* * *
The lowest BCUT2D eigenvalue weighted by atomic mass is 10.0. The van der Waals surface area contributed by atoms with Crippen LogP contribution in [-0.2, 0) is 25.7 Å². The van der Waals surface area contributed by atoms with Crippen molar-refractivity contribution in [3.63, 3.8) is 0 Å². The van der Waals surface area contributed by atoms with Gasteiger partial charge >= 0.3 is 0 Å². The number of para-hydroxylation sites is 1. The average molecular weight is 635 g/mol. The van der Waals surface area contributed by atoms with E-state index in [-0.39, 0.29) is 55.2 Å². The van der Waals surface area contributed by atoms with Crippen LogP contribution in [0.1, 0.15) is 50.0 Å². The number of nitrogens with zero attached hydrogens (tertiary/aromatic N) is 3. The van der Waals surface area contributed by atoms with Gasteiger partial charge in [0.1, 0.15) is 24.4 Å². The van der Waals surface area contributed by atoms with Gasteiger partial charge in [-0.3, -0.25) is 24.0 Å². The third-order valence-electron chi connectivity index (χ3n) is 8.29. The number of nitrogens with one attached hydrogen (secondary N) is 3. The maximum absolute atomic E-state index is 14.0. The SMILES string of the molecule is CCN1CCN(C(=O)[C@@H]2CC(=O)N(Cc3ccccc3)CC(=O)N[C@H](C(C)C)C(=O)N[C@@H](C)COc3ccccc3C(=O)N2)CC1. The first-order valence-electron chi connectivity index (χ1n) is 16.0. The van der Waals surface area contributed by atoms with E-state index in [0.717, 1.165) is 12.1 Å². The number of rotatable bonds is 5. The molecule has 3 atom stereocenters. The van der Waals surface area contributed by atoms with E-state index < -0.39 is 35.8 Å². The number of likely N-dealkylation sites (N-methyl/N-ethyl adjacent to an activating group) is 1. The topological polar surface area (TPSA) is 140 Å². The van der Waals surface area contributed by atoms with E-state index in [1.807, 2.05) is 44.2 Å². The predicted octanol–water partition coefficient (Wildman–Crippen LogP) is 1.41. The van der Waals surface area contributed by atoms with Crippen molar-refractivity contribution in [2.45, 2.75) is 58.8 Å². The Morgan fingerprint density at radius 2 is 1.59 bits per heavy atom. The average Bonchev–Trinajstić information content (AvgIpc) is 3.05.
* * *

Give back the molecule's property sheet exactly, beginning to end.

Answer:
The lowest BCUT2D eigenvalue weighted by atomic mass is 10.0. The van der Waals surface area contributed by atoms with Crippen LogP contribution in [-0.2, 0) is 25.7 Å². The van der Waals surface area contributed by atoms with Crippen molar-refractivity contribution in [3.63, 3.8) is 0 Å². The van der Waals surface area contributed by atoms with Gasteiger partial charge >= 0.3 is 0 Å². The number of para-hydroxylation sites is 1. The average molecular weight is 635 g/mol. The van der Waals surface area contributed by atoms with E-state index in [-0.39, 0.29) is 55.2 Å². The van der Waals surface area contributed by atoms with Crippen LogP contribution in [0.1, 0.15) is 50.0 Å². The number of nitrogens with zero attached hydrogens (tertiary/aromatic N) is 3. The van der Waals surface area contributed by atoms with Gasteiger partial charge in [0.1, 0.15) is 24.4 Å². The van der Waals surface area contributed by atoms with Gasteiger partial charge in [-0.3, -0.25) is 24.0 Å². The third-order valence-electron chi connectivity index (χ3n) is 8.29. The number of nitrogens with one attached hydrogen (secondary N) is 3. The maximum absolute atomic E-state index is 14.0. The SMILES string of the molecule is CCN1CCN(C(=O)[C@@H]2CC(=O)N(Cc3ccccc3)CC(=O)N[C@H](C(C)C)C(=O)N[C@@H](C)COc3ccccc3C(=O)N2)CC1. The first-order valence-electron chi connectivity index (χ1n) is 16.0. The van der Waals surface area contributed by atoms with E-state index in [0.717, 1.165) is 12.1 Å². The number of rotatable bonds is 5. The molecule has 3 atom stereocenters. The van der Waals surface area contributed by atoms with E-state index < -0.39 is 35.8 Å². The number of likely N-dealkylation sites (N-methyl/N-ethyl adjacent to an activating group) is 1. The topological polar surface area (TPSA) is 140 Å². The van der Waals surface area contributed by atoms with E-state index in [1.807, 2.05) is 44.2 Å². The predicted octanol–water partition coefficient (Wildman–Crippen LogP) is 1.41. The van der Waals surface area contributed by atoms with Crippen molar-refractivity contribution in [2.45, 2.75) is 58.8 Å². The Morgan fingerprint density at radius 2 is 1.59 bits per heavy atom. The average Bonchev–Trinajstić information content (AvgIpc) is 3.05.